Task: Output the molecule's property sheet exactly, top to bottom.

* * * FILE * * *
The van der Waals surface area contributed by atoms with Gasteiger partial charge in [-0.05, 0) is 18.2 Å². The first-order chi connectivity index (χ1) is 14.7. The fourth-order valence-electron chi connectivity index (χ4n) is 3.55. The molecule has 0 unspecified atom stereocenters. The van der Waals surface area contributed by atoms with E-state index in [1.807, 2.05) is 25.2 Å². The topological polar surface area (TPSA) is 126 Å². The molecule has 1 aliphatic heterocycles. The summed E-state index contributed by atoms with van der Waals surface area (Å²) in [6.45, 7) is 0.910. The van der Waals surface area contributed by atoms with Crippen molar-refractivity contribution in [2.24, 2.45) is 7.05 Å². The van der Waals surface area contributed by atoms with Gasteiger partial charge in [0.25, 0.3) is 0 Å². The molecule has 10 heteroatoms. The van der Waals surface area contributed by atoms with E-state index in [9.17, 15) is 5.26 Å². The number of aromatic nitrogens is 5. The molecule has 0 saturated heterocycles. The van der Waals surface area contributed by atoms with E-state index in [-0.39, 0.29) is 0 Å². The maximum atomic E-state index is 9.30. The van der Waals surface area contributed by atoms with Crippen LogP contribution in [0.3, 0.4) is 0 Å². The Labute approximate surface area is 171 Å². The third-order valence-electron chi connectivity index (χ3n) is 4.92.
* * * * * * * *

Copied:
The van der Waals surface area contributed by atoms with Gasteiger partial charge in [-0.05, 0) is 18.2 Å². The first-order chi connectivity index (χ1) is 14.7. The fourth-order valence-electron chi connectivity index (χ4n) is 3.55. The molecule has 0 unspecified atom stereocenters. The van der Waals surface area contributed by atoms with E-state index in [1.807, 2.05) is 25.2 Å². The topological polar surface area (TPSA) is 126 Å². The molecule has 1 aliphatic heterocycles. The summed E-state index contributed by atoms with van der Waals surface area (Å²) in [6.45, 7) is 0.910. The van der Waals surface area contributed by atoms with Crippen molar-refractivity contribution in [2.24, 2.45) is 7.05 Å². The van der Waals surface area contributed by atoms with Gasteiger partial charge in [0.25, 0.3) is 0 Å². The molecule has 10 heteroatoms. The van der Waals surface area contributed by atoms with E-state index in [9.17, 15) is 5.26 Å². The number of aromatic nitrogens is 5. The molecule has 0 saturated heterocycles. The van der Waals surface area contributed by atoms with E-state index in [-0.39, 0.29) is 0 Å². The maximum atomic E-state index is 9.30. The van der Waals surface area contributed by atoms with Crippen LogP contribution in [0.3, 0.4) is 0 Å². The Labute approximate surface area is 171 Å². The third-order valence-electron chi connectivity index (χ3n) is 4.92.